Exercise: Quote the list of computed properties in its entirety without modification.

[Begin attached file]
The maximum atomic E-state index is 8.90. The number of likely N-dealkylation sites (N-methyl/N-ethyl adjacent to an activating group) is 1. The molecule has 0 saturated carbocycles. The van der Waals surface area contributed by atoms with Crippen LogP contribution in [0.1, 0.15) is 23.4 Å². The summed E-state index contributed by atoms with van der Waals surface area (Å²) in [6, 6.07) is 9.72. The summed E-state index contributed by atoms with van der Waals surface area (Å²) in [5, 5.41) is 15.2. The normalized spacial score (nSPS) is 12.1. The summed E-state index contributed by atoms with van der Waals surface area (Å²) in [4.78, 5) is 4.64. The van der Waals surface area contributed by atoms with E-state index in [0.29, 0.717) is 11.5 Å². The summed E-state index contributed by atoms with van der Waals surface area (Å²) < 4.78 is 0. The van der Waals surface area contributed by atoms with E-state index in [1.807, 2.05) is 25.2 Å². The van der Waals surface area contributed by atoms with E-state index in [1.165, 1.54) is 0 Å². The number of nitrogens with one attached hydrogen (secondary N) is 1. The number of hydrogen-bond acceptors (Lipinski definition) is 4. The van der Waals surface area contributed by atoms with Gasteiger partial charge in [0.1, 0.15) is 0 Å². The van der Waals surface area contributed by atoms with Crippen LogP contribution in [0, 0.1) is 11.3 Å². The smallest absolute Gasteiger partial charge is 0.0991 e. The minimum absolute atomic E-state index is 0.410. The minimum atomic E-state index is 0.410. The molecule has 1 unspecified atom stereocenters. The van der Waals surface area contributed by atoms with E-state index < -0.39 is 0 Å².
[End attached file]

The maximum atomic E-state index is 8.90. The number of likely N-dealkylation sites (N-methyl/N-ethyl adjacent to an activating group) is 1. The molecule has 0 saturated carbocycles. The van der Waals surface area contributed by atoms with Crippen LogP contribution in [0.1, 0.15) is 23.4 Å². The summed E-state index contributed by atoms with van der Waals surface area (Å²) in [6, 6.07) is 9.72. The summed E-state index contributed by atoms with van der Waals surface area (Å²) in [5, 5.41) is 15.2. The normalized spacial score (nSPS) is 12.1. The summed E-state index contributed by atoms with van der Waals surface area (Å²) in [4.78, 5) is 4.64. The van der Waals surface area contributed by atoms with E-state index in [0.29, 0.717) is 11.5 Å². The summed E-state index contributed by atoms with van der Waals surface area (Å²) < 4.78 is 0. The van der Waals surface area contributed by atoms with E-state index in [1.807, 2.05) is 25.2 Å². The van der Waals surface area contributed by atoms with E-state index in [1.165, 1.54) is 0 Å². The number of nitrogens with one attached hydrogen (secondary N) is 1. The number of hydrogen-bond acceptors (Lipinski definition) is 4. The van der Waals surface area contributed by atoms with Gasteiger partial charge in [0.1, 0.15) is 0 Å². The van der Waals surface area contributed by atoms with Crippen LogP contribution in [0, 0.1) is 11.3 Å². The smallest absolute Gasteiger partial charge is 0.0991 e. The minimum absolute atomic E-state index is 0.410. The minimum atomic E-state index is 0.410. The molecule has 1 unspecified atom stereocenters. The van der Waals surface area contributed by atoms with E-state index < -0.39 is 0 Å².